Western Libraries is pleased to announce that Course Readings and Reserves are now fully integrated with the Canvas Course Management System. This integration offers an enhanced service to Western students and faculty by making it easier for the Libraries to provide access to valuable resources while simultaneously reducing university culpability in regards to U.S. Copyright Laws and Fair Use Guidelines. 

Additionally, Western Libraries has put in place procedures to assure that instructors who use supplemental readings in their courses are leveraging the libraries’ extensive electronic and print collections to reduce costs for both their departments and students. Our membership in the Orbis-Cascade Alliance, and the buying power that comes with it, has significantly expanded access to electronic content for all disciplines over the last few years.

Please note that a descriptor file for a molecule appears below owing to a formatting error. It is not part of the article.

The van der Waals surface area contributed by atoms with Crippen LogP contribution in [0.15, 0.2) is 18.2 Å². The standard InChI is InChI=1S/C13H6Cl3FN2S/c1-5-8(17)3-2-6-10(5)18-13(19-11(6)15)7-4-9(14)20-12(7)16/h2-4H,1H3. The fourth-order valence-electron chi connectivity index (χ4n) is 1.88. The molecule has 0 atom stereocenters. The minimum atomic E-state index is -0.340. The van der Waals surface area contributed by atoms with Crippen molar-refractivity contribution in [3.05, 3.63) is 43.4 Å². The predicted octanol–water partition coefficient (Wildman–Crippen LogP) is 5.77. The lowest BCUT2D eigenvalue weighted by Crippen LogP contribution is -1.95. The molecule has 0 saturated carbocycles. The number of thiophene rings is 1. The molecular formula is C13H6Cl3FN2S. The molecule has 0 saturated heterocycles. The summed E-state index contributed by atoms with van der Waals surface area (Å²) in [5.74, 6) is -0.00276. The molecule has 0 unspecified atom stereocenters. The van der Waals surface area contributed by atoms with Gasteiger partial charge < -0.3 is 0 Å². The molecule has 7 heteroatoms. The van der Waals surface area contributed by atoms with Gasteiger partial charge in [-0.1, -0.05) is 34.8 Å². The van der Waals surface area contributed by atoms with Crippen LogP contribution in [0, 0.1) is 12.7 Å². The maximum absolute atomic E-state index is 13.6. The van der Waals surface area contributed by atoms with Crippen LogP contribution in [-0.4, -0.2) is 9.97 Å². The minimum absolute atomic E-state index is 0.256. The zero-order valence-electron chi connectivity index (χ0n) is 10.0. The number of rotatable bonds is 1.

For students, this means you will be able to see what is on reserve for your class from right within your Canvas account! Take a couple of minutes to check out this video which walks you through how to locate your reserve readings in Canvas.

Finding Course Reserves

For faculty, this means if you are an instructor who wants to create a list of reading materials for your class, we will do the leg work for you! We’ll find the electronic content that duplicates your dog eared photocopies. We’ll determine how to achieve copyright compliance. We’ll put the content up through our e-reserves gateway, which we will then convert into “Modules” inside the corresponding Canvas course record.

This means we will:

  • Check our database subscriptions to identify materials already licensed for WWU users.
  • Check our collections for materials we own.
  • Scan materials provided by faculty.
  • Purchase hard copy and/or e-books, as needed.
  • Gain copyright clearance, as needed, or search for a suitable substitute.